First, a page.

These are notes about Camponotus sansabeanus "salsabeans" (starting 2019)
Camponotus vicinus (introduced on page 2, June 2020)
Camponotus quercicola "cola" (introduced on page 2, July 2020)
and other miscellaneous California Camponotus, except for C. fragilis, which has its own journal.
C. sansabeanus are:
- Primarily nocturnal
- The queen is HUGE and darker than the workers. The workers are about the same size and just slightly darker than C. fragilis, but while the C. fragilis queen is just slightly bigger than her workers and has the same coloration, the C. sansabeanus queen is gigantic and much darker and makes a big impression on kids. (I understand sansabeanus queens are only a bit smaller than Ca02 queens.)
- The queen is AGGRESSIVE. Every other colony I have, queens aren't that interested in getting into fights. This queen, however, seems to know her nanitics are derpy and is practically the first to march over and bite, bite, bite, spray, spray, bite, make sure it's dead, then stalk away. I tell kids she's the "Mean Queen" and they love it.
- THEY DO TAKE A BREAK IN WINTER! This is the biggie that got me.
C. vicinus are:
- Apparently both diurnally and nocturnally active.
- I've heard that high altitude vs. low altitude vicinus (at least in California) have different winter diapause temperature needs, with high altitude needing wine cooler temperatures.
- I've heard that high altitude queens are larger than lowland queens.
- Colors apparently vary, but seem to be primarily shades of brown and black, often both.
I purchased a small colony of C. sansabeanus with 9 workers in August of 2019.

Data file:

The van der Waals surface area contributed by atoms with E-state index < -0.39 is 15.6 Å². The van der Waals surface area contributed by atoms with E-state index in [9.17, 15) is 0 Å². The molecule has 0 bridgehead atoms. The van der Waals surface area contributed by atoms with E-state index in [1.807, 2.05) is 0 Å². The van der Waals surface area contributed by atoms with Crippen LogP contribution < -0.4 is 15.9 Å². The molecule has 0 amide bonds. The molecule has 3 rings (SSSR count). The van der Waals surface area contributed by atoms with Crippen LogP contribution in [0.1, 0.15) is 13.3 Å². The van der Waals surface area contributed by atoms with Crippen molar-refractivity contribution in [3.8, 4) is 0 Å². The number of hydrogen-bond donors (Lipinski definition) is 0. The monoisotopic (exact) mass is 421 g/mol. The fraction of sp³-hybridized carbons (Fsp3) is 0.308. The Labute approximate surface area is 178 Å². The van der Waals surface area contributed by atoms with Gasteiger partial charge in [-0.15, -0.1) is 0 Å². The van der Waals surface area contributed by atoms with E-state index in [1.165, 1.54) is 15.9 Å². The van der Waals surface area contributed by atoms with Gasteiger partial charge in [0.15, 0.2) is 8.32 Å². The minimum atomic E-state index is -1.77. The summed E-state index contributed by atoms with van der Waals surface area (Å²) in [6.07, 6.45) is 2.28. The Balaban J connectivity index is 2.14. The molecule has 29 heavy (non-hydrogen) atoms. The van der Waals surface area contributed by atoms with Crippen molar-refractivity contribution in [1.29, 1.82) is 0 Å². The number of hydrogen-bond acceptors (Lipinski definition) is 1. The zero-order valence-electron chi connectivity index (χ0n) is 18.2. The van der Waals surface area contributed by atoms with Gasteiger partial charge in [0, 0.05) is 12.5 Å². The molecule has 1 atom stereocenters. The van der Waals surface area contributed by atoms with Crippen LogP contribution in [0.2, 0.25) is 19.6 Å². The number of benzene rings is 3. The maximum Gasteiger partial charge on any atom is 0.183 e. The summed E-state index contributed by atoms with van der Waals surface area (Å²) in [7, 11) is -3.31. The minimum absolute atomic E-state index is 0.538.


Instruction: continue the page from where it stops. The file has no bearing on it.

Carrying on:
Anyway, I had problems getting heating for my ants, as mentioned in my other journals.
I had this queen in a test tube in a plastic makeshift outworld for a while. Then I moved her to a fake mini-hearth (not a THA creation, pretty similar, but no nestmates and bigger).
Brood did not develop.
House temps were around 80 F, going down to low-to-mid-70's in the winter.
I started heating my other colonies (with 90F heating mat) and their numbers skyrocketed, but for another month or so I didn't have room for the poor salsa queen.
By the time I had heating late in 2019 there was still no brood development. They had a few eggs or tiny larva and one partially developed larva.
I stuck them in the unheated but mid-60's garage starting mid-December.
Then in preparation for taking them to school, I brought them in and tried an experiment where I heated them for a few weeks in January 2020.
No brood development, even with heat.
I moved them to a spare Chinese-made acrylic formicarium to which I added a grout floor. I did this because the fake mini-hearth did not have enough means of providing them with water and I was getting worried it wasn't good for them.
No brood development, even with heat and adequate moisture.
I took them to school in January 2020 - by this time the 9 workers were down to 6 - and they were a huge hit because of the size of the queen. (Esp. after seeing Tetras, Veros, C. fragilis etc. - great to have this species last in line.)
Shortly thereafter as per advice I put them back in the garage (late January 2020), even though temps aren't even wine cooler range, and were still mid-60's F.
Late February 2020
I checked on them in the garage twice. The first time no change. I watered them. The second time the one medium-sized larva looked BIGGER.
So as of roughly February 21st, 2020 they are back inside, ON HEAT (85F for now, will raise to 90F later). 6 workers, and finally one developing larva.
Conclusion: So although they didn't get the full cold treatment, their brood DEFINITELY went on diapause.
They haven't been very hungry but hopefully with heat on they will get hungry and I can note what they like to eat. They have so far ignored a lot of food as well as bird urea and the like. Though the queen has been willing to kill stuff they've tended to leave the bugs lying around.
Edited by OhNoNotAgain, November 20 2020 - 10:43 PM.